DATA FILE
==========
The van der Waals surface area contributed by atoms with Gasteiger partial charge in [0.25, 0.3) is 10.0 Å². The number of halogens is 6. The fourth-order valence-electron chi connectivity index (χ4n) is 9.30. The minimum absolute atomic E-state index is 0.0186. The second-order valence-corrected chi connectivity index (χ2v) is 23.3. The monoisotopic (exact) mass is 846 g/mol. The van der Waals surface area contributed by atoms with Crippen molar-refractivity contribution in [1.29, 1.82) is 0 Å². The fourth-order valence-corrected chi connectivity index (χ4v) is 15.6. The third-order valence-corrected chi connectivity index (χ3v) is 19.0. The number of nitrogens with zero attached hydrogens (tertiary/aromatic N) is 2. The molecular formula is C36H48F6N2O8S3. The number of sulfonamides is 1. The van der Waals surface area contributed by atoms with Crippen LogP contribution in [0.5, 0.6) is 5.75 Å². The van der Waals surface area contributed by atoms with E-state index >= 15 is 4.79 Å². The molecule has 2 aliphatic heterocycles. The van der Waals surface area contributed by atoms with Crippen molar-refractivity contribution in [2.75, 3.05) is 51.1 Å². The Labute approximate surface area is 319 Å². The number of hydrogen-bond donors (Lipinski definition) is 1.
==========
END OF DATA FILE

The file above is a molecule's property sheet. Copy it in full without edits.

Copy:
The van der Waals surface area contributed by atoms with Gasteiger partial charge in [0.25, 0.3) is 10.0 Å². The number of halogens is 6. The fourth-order valence-electron chi connectivity index (χ4n) is 9.30. The minimum absolute atomic E-state index is 0.0186. The second-order valence-corrected chi connectivity index (χ2v) is 23.3. The monoisotopic (exact) mass is 846 g/mol. The van der Waals surface area contributed by atoms with Crippen molar-refractivity contribution in [1.29, 1.82) is 0 Å². The fourth-order valence-corrected chi connectivity index (χ4v) is 15.6. The third-order valence-corrected chi connectivity index (χ3v) is 19.0. The number of nitrogens with zero attached hydrogens (tertiary/aromatic N) is 2. The molecular formula is C36H48F6N2O8S3. The number of sulfonamides is 1. The van der Waals surface area contributed by atoms with Crippen LogP contribution in [0.5, 0.6) is 5.75 Å². The van der Waals surface area contributed by atoms with E-state index >= 15 is 4.79 Å². The molecule has 2 aliphatic heterocycles. The van der Waals surface area contributed by atoms with Crippen molar-refractivity contribution in [2.75, 3.05) is 51.1 Å². The Labute approximate surface area is 319 Å². The number of hydrogen-bond donors (Lipinski definition) is 1.